Another Interzone review, this one from 2009.
Jay Lake (Tor, 368pp, hb
Green opens with an extraordinarily arresting image – the first memory of Green, or Girl as we first know her. She is following her father’s ox, Endurance, as her grandmother’s body is taken for burial , and her focus is on the ‘silk’ in which her grandmother’s body is wrapped, sewn as it is with a small bell for every day of her life, a custom among Girl’s people, so that ‘her soul will be carried out of this life on the music of twenty-five thousand bells’, markers of her life. This image will remain important throughout the novel, so much of which is centred on Green’s attempts to hold on to her sense of self as those around her try to bend her to their purposes.
The attempts begin when she is taken from her home and parents at a very early age – sold, as she later realises – and travels with Federo, the ‘maggot man’, to Copper Downs, city of the immortal Duke. Here she is taken into a secluded ‘Court’, to be ‘trained’ for the Duke’s purposes – either he will take her into his bed, or she will be given to someone else as a favour – and acquires a range of skills considered suitable for a noblewoman, which strikingly reflect the limited expectations for such women. Set against this is a very different, clandestine education provided by the Dancing Mistress, one focused on action and survival, suggesting that someone has another purpose in mind for Green.
We might be in familiar territory, with Green perhaps as the unrecognised last scion of a once noble house, being secretly trained to recover her destiny, but Lake doesn’t take the easy road. Instead, the novel focuses as much on Green’s intense desire to preserve her sense of self and find a future of her own choosing, as it does on the story’s broader action. Rather than following a traditional pattern of quest, discovery and resolution, significant parts of the story are driven by Green’s attempts to find her own way, using the distorted set of skills she has acquired, and then twisted by a need for her to respond to the failures of other. People plot but they don’t plan; they achieve goals but don’t consider the consequences of doing so, and Green is wrenched from the path she is attempting to follow, having trained to become a Blade of the Lily Temple, to once again become part of someone else’s scheme. One of the striking features of this novel is its low-key but persistent emphasis on how difficult it is for women to live in this world as individuals.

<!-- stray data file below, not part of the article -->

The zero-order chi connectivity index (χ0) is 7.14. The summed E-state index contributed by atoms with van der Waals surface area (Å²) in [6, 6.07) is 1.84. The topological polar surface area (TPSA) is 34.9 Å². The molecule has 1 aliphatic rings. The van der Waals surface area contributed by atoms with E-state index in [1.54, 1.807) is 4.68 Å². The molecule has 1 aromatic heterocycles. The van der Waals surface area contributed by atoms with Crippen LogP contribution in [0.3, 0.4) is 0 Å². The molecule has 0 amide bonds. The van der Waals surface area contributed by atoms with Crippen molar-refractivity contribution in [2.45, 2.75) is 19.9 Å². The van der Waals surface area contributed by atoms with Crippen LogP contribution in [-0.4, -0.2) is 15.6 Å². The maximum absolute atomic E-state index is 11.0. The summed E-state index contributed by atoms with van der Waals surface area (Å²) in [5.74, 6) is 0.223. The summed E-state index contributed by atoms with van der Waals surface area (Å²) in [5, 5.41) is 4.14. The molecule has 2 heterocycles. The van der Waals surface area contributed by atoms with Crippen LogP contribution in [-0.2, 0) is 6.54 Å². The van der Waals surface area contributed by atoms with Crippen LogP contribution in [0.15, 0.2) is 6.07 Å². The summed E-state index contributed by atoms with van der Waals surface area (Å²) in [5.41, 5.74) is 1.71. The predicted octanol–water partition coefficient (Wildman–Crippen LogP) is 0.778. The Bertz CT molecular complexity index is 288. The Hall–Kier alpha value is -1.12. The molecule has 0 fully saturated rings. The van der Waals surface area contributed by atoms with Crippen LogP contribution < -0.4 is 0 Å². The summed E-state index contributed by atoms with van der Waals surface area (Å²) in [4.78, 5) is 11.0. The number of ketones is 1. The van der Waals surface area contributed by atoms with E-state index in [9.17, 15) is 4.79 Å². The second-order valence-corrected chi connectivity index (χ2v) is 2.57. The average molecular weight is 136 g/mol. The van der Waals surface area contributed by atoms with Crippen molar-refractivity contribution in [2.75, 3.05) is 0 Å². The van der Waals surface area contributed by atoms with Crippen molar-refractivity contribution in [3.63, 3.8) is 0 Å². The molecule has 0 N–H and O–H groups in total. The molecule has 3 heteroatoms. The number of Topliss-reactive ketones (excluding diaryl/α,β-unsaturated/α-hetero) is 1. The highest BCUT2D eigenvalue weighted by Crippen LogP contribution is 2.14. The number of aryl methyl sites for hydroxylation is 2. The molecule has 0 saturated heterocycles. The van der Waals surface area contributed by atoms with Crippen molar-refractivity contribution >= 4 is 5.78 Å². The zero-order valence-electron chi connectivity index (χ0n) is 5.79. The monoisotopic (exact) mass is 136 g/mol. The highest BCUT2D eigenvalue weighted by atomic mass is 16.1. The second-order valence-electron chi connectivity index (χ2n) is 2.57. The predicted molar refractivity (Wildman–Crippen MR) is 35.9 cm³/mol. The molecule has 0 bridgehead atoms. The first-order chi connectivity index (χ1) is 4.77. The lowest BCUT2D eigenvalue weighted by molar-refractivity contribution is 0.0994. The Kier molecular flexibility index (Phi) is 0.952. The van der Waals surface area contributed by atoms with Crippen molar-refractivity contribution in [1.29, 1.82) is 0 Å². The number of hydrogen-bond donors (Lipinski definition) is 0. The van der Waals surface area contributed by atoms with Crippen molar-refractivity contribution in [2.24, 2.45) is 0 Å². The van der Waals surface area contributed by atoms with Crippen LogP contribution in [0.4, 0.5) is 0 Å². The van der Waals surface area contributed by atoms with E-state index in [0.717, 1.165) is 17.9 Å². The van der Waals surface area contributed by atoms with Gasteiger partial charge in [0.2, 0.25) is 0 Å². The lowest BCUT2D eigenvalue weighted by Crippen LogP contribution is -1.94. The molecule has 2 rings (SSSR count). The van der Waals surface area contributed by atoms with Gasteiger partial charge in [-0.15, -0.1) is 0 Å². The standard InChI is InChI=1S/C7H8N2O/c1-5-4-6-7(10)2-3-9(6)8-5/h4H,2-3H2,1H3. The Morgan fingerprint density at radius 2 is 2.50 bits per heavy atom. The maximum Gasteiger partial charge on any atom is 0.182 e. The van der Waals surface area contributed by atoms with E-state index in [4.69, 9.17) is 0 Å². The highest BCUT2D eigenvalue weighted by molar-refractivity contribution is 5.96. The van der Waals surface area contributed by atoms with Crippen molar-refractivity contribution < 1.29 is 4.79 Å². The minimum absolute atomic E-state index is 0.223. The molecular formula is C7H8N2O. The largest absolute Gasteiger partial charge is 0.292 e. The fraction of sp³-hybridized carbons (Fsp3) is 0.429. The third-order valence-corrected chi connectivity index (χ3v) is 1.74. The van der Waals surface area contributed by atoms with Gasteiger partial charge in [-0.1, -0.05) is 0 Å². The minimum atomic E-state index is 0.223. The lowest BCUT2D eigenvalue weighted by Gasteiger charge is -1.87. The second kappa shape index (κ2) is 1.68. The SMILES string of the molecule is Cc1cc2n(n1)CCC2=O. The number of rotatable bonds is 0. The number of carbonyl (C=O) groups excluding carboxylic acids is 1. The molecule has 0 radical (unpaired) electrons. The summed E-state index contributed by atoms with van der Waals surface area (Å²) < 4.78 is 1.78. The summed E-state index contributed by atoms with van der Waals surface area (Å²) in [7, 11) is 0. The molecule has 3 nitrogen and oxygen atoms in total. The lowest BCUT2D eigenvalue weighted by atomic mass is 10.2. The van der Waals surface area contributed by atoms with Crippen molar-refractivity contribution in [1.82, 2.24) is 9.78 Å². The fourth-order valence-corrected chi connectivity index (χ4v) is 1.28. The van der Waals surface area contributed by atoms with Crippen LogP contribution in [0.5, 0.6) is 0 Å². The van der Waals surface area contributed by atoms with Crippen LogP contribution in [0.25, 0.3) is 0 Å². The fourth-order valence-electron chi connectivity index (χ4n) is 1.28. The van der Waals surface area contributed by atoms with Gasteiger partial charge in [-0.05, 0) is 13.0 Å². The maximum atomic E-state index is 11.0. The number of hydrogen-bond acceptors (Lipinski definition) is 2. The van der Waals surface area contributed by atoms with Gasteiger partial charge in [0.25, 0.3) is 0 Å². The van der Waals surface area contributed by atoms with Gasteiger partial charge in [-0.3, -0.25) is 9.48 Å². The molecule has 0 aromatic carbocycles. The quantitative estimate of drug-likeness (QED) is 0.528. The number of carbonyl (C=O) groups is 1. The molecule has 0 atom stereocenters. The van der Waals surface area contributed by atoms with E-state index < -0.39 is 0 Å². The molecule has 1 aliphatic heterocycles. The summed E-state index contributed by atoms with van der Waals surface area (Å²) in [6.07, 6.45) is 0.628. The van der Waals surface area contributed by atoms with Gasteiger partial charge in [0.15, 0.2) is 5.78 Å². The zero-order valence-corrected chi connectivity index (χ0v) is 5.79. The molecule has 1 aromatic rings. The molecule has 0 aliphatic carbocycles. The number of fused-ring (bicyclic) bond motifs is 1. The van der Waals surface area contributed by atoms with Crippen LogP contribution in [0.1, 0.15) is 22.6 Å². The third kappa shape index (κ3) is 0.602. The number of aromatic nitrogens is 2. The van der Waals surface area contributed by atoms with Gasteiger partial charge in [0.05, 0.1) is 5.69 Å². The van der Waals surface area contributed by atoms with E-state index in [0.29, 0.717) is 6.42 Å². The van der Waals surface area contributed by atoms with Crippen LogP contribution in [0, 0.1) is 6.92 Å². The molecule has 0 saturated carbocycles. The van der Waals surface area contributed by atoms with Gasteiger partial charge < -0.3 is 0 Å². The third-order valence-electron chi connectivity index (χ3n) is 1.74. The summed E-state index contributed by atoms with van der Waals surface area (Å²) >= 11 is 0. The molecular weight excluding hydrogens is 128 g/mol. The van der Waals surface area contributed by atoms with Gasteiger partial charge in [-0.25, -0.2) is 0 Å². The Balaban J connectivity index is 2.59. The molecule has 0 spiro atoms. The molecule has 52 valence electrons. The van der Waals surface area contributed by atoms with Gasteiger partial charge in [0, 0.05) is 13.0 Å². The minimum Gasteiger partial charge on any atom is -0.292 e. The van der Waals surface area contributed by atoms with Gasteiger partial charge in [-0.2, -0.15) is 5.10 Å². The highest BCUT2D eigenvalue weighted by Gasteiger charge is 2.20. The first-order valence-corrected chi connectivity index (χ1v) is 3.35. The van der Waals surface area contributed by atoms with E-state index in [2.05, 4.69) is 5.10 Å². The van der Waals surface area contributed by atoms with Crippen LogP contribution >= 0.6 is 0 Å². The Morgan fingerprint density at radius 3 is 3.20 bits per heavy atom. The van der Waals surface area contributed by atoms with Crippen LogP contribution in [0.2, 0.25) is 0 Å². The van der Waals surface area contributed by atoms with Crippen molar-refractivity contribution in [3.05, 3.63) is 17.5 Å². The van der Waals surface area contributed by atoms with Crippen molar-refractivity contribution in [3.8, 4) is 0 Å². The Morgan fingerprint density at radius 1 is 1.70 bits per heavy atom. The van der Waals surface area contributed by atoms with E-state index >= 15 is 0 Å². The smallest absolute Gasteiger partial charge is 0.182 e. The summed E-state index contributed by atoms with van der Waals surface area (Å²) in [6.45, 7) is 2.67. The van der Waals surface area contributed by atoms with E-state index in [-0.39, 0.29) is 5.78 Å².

Having said that Green’s concerns are personal, there is a quest of sorts, but this is equally unconventional. Green lives in a world where gods and humans live more immediately with one another, and although she begins life with no more fortune than her face, others believe she has acquired a power they can use. However, Green has always been an attentive scholar and has acquired a thoughtful attitude towards religion and a belief in a personal moral authority, all of which will be put to good use as the story unfolds. To say more would be to give away the novel’s ending, but Green’s interest in issues of belief gives this novel a strong foundation.
No matter how different types of fantasy are currently proliferating, in the end it all down to two simple approaches: produce more of the same as skilfully as one can, because there’s a ready-made market for well-written formula, or else push at genre expectations and see what happens. These days, as a reader, I want the latter, and Jay Lake has produced the kind of fantasy I’m looking for, rich in detail (his invented cities seem particularly ‘real’), strong though selective in action, rich in ideas and intensely thoughtful too. It was a pleasure to read this book, and a wrench to finish it.